Sunday, March 04, 2012

Hey Mom! I'm a Journalist. I guess!

My 4freeCLE Newsletter has several hundred subscribers now (not counting hundreds more on the Twitterfeed) so, in some sense, I'm a journalist now, covering the admittedly specialized area of free continuing legal education. It's a small beat, but a proud one!
I first published a newsletter back in high school, using a mimeograph with every word and drawing cut into a waxed-paper stencil, and every bit of ink squirted onto rollers that I cranked by hand, with my friend Martin Murphy and who-ever else was helping. How I wish I had those newsletters now! They were probably aweful, but they were awefully fun!
Now-a-days, I publish on the internet, via Constant Contact, blogspot and twitter. I'm ad-supported, just like many paper journals, and very very concerned that the content I provide my readers meets their needs, so they'll read more, pass it on to their friends, and click on the ads! I imagine it couldn't hurt to look at a few real journalists to see how they do it and pick up a few tips.
One thing about this style of journalism is that the ethics are intrinsic to the business model. I might get a tiny bump in readership if I posted a totally bullshit headline, but then the Golden Goose would be dead dead dead; everyone would unsubscribe, no-one would forward, and revenue would be zero. There's nothing at all wrong with a business model that requires ethical conduct, but it's worth pondering what it is about this market's structure that requires it - perhaps it's that customers find it infinitely easy to evaluate bullshit and to find alternative!
Here's last week's newsletter - I thought the Provider profiled is especially interesting:
4freeCLE: The Free CLE Newsletter!Feb 27, 2012
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Provider Profile:
The Center for Computer Assisted Legal Instruction

This week we introduce an exceptional provider of free CLE: the Center for Computer Assisted Legal Instruction (CALI).
It must be stated at the outset that CALI did not necessarily set out to create CLE, yet its products in many cases are exceptional contributions to the free CLE space.  
CALI is a 501(c)(3) nonprofit consortium of over 200 US law schools. Among its products is
"Topics In Digital Law Practice" (TDLP), a program takes a new approach to legal education. This nine-session webinar invites participant interaction and collaboration during and after each session!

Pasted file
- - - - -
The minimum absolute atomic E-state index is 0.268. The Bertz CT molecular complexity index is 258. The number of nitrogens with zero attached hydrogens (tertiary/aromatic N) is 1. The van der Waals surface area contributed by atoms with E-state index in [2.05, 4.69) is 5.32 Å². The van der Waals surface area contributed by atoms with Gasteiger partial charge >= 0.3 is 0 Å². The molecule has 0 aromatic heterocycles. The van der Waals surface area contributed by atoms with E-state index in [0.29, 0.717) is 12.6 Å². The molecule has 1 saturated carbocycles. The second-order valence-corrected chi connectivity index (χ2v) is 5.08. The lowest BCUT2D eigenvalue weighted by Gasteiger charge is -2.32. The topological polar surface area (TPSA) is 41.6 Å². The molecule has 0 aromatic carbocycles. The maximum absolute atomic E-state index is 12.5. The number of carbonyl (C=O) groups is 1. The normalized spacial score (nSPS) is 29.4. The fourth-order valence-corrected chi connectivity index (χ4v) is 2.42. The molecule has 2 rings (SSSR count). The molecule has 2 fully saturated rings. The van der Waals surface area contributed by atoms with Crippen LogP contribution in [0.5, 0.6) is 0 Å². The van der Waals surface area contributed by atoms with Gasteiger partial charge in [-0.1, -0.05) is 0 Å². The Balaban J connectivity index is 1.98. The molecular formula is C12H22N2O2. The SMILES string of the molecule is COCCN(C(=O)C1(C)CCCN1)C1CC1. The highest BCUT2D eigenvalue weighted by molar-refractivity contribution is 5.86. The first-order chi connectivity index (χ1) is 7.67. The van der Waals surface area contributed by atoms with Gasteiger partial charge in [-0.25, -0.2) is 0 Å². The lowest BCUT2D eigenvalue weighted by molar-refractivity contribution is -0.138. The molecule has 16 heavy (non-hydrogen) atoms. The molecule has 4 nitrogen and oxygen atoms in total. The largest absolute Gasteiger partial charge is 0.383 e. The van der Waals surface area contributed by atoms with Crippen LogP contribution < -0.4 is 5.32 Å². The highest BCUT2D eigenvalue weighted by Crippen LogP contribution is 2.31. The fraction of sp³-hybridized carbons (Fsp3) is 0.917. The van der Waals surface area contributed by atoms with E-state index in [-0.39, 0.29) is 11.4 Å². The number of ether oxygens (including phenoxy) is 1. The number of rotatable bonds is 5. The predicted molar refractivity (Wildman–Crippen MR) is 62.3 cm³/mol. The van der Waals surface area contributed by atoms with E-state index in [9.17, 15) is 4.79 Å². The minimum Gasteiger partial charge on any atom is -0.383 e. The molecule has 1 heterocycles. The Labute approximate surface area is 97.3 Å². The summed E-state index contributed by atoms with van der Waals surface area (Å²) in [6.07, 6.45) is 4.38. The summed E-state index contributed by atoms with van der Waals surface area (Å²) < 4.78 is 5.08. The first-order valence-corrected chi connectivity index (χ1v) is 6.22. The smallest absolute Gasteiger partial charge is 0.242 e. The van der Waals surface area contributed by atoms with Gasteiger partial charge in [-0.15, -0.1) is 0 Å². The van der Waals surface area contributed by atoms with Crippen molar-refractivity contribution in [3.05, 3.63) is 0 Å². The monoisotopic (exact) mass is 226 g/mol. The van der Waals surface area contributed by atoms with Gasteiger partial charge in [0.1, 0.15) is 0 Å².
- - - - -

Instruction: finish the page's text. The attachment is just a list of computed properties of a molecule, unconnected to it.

TDLP was developed originally for law faculty and students, but is of utility to lawyers and technologists as well, and
open to any person anywhere.
Each weekly, one-hour class is delivered via webcast and has an expert lecture followed by a question & answer period and an online, interactive homework assignment for all course students to complete. This interactivity offers an exceptional educational value; how often have you wanted to hang around after a CLE and talk things over with the other participants, but didn't because you had to rush off to some other business?
The "homework" feature is a great innovation! Traditional CLE lectures fail educationally, because they do not require participants to process the imparted information into their own product. In contrast, producing homework requires attorneys to work through the lecture content and actually demonstrate understanding. Participants can skip this step, but those seeking CLE for the sake of education will use homework to make the experience far more effective.
In addition, TDLP lectures are recorded and posted on the web, so you may review the material as often as you wish, far into the future - and share it with colleagues!
Finally, each course includes a wiki and posts homework results. Participants can interact and network long after the live course. How much more useful is this than exchanging business cards!  Participant contributions show all other participants, and anyone on the web, how well they understand the material and may extend it! 
CALI offers lawyers this exceptionally effective educational opportunity. The only hitch is that attorneys must assume responsibility for applying for credit with their own state. Surely this a bargain!
Congratulations to CALI for offering such an important innovation in the field of Continuing Legal Education - even if you weren't exactly intending to!
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